To deny the existence of the latter is, in effect, to deny the existence of society itself. All that’s left is a bunch of individuals who happen to share a piece of land. Indeed, democracy, as the term implies, presupposes the existence of an underlying demos. The latter is also crucial in generating the affective ties and bonds of solidarity that are needed to sustain the welfare state. Leftists used to understand this. As the Marxist scholar Paul Hirst wrote in 2005: “Unregulated migration would undermine both citizenship and welfare rights. This would threaten democracy, which depends on the notion of a national community”. Contemporary progressives, on the other hand, like to vilify the nation-state as intrinsically fascistic. But modern concepts of national identity are still incredibly “progressive”, in the traditional sense of the word, based as they are on transcending individual particularities — sex, race, biology, religion — to create cultural-political identities rooted in participation, equality, citizenship and representation. Yet, crucially, this isn’t open-ended: a society is by definition demarcated by borders and a relatively stable membership. While national identity is constantly evolving, the pace of that change is everything.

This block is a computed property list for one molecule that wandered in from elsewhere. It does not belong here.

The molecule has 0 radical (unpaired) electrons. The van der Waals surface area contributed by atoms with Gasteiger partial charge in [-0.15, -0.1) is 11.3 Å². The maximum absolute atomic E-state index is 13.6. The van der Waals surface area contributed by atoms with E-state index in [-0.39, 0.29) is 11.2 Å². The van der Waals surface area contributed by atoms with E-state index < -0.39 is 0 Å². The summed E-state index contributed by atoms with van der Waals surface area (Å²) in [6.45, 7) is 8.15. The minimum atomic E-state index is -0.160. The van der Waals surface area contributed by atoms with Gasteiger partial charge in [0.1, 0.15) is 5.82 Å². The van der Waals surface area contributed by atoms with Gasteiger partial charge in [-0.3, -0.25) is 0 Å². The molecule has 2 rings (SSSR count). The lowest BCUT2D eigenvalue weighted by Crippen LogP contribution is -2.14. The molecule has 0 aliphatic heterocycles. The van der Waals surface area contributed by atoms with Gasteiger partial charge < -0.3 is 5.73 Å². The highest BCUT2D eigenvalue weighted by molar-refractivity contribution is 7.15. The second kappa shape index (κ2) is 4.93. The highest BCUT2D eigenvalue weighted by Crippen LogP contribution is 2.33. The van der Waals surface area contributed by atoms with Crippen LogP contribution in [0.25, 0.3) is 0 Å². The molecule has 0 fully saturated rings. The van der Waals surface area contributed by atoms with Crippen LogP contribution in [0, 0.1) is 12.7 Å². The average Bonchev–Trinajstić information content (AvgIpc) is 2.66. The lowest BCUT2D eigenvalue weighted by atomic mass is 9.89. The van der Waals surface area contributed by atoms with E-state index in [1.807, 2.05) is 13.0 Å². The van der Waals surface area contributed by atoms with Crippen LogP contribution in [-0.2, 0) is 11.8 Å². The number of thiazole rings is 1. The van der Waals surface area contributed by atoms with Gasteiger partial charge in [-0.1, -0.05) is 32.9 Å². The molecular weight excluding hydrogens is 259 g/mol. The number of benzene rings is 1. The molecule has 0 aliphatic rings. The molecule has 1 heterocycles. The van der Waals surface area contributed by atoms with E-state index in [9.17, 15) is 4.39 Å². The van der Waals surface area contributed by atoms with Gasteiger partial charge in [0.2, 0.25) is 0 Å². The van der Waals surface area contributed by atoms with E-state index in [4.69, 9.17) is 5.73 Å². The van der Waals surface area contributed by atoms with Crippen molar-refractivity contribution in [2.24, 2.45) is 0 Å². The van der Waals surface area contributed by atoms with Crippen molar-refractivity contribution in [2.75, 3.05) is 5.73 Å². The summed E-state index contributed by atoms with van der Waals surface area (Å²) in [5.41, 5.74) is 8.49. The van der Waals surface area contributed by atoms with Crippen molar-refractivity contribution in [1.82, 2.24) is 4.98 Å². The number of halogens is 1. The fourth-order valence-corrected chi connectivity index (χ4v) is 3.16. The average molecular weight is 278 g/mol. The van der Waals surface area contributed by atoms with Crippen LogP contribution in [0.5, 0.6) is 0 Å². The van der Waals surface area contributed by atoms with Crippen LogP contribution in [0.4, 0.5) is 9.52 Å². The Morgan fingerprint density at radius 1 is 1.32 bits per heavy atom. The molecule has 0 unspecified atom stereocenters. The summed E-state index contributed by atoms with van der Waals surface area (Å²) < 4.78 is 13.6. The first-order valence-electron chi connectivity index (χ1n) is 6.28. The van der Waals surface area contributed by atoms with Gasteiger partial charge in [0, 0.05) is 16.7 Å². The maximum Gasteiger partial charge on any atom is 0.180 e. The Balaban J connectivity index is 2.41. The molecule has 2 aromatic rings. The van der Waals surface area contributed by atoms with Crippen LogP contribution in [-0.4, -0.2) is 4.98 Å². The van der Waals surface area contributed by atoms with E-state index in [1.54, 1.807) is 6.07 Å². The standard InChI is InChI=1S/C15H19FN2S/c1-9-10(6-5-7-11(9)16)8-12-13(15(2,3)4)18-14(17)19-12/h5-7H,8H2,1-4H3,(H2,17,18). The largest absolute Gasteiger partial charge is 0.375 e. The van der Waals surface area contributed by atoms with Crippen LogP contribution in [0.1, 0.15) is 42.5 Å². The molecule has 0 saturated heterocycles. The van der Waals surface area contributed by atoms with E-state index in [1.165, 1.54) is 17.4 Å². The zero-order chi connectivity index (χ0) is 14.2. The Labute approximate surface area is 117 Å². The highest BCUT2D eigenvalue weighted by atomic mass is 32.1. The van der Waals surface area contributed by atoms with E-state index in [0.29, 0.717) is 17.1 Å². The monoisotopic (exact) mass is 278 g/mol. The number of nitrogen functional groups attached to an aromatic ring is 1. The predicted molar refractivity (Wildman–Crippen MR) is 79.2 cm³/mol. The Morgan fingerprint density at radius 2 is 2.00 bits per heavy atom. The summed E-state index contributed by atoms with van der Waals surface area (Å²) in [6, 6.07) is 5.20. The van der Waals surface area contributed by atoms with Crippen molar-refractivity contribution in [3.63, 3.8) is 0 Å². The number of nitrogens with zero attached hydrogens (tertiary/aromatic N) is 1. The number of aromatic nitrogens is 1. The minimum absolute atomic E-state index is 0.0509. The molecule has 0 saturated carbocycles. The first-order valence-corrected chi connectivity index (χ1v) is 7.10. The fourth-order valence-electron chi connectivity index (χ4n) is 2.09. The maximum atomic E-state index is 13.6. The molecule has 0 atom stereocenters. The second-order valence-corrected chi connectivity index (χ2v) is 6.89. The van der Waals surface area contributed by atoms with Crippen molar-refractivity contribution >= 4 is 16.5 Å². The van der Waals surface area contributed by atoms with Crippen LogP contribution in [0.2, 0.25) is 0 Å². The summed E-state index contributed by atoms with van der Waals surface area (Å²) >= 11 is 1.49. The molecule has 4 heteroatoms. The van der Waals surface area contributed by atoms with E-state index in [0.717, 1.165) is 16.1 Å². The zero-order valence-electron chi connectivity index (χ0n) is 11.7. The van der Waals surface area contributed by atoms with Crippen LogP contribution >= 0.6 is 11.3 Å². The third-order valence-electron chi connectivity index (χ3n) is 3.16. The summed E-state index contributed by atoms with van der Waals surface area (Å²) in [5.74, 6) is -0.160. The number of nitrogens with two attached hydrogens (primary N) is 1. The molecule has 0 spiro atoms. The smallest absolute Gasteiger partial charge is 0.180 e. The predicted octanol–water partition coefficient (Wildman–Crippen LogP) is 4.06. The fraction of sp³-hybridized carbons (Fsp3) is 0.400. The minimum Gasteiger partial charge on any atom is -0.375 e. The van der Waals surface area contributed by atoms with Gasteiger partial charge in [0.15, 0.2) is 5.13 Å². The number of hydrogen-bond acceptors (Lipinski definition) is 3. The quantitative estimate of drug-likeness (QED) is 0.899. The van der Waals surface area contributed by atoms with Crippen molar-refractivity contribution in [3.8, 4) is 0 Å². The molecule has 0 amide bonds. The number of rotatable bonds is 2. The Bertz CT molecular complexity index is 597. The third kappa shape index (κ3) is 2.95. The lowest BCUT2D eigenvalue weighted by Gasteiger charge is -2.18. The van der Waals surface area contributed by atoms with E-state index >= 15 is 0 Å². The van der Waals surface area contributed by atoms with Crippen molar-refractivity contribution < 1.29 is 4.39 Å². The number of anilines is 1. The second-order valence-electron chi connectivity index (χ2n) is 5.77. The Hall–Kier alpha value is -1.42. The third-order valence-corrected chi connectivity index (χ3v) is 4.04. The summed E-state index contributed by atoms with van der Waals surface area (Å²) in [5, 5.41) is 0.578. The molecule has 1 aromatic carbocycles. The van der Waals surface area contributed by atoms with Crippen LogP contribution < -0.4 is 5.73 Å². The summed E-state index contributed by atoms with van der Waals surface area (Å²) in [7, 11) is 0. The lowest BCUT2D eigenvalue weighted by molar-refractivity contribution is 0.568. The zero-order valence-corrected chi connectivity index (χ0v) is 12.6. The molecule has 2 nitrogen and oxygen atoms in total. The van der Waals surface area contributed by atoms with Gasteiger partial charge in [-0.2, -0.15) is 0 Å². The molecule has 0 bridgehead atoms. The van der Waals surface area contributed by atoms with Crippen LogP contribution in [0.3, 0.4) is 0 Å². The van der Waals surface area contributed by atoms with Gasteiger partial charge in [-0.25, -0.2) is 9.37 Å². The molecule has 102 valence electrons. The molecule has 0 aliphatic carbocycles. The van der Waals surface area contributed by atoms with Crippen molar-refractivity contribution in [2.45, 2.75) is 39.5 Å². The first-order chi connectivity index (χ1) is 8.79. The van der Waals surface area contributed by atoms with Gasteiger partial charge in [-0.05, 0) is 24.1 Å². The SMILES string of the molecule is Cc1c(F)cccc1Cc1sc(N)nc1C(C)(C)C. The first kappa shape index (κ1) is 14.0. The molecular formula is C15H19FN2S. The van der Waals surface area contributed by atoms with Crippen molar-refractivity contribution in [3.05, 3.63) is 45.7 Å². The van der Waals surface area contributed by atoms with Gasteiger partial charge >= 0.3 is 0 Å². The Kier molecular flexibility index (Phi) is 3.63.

And here we get to the crux of the matter: anxiety over immigration is not primarily driven by racism or xenophobia, or even by an opposition to immigration per se, but by a desire to have a say over the form, pace and scale of immigration. This is why studies have shown that the strongest Leave-voting areas had experienced the fastest increases in immigration, not the highest absolute numbers of arrivals. When the national community perceives the pace of change to be too fast, it naturally, instinctively reacts against the breakdown of social cohesion.
This is not an argument against immigration or the evolution of a country’s national identity. It is an argument for respecting a national community’s right to have a say in the pace and form that such evolution takes. We have an obligation to try to welcome as many people as possible who are escaping hellish situations — many of which happen to be caused by Western interventions. But it’s ultimately up to the people who live in the receiving country to decide how this should happen. It’s called democracy, and our politicians, as the weekend’s protests demonstrated, disregard it at their own peril.